Dr. Phil’s plea to Congress

Dr. Phil’s plea to Congress
© Greg Nash

The popular television host and author Phil McGraw on Thursday pleaded with lawmakers on Capitol Hill to fix what he said is a “broken” foster care system.

Testifying before the House Ways and Means Committee, McGraw said children in foster care are being overprescribed psychotropic drugs when the government should be paying for treatment from psychotherapists.


“The system is broken and it is flawed,” McGraw said. “We want to change this model, we want to help these kids. They’ve been through enough.”

McGraw was on Capitol Hill to promote a new partnership with the Centers for Medicare and Medicaid to help states and tribal governments improve care for foster children, but also pressed lawmakers to provide for more federal funding for foster care.

He said lawmakers could either pay for better care now or pay up later when former foster care children suffer from drug addiction and struggle to become productive members of society.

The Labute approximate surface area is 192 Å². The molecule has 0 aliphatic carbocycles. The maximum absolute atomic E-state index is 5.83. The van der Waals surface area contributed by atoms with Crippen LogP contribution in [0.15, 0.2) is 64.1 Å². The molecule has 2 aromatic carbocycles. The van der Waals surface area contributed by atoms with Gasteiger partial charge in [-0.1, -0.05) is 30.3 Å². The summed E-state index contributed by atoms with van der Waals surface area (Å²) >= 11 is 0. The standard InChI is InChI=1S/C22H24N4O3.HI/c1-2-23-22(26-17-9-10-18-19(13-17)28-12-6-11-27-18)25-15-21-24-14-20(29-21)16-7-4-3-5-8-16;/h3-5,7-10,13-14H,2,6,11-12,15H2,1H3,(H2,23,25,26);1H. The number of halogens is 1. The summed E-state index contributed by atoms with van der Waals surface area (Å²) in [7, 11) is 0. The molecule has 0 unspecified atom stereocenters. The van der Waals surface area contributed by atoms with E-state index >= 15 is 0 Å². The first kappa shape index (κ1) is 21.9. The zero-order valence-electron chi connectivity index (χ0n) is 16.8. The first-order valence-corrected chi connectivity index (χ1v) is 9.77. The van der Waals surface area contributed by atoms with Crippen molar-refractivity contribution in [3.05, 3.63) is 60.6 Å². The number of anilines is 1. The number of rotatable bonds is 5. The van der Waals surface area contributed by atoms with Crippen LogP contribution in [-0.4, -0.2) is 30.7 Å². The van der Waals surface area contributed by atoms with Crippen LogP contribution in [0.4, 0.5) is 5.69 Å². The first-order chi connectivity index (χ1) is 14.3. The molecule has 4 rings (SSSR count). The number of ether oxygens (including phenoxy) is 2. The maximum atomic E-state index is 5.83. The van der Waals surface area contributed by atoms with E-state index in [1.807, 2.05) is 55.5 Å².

McGraw said caseworkers in the foster care system are overworked and end up asking for troubled children to be put on psychotropic drugs until they can figure out how to deal with their behavioral problems. He said healthcare providers who prescribe the medications often don’t know how they work or what the long-term health effects are.

Still, McGraw said more funding won’t turn things around unless major changes are made to the system.

“The worst thing we can do is throw money at the thing we have now,” said McGraw. “I think that would be disastrous, it would be like throwing gas on a fire.”

McGraw said foster children typically have more emotional problems but need caring adults and professionals who know how to treat them without immediately turning to drugs.

“They can’t do that without someone unraveling this emotional ball of yarn for them,” he said. “That’s where the money should be spent. ... It takes manpower.”

McGraw said he agreed with Rep. Mike Kelly (R-Pa.) that part of the problem has been the breakdown of the traditional nuclear family as foster children lack adult figures in their life to help them emotionally.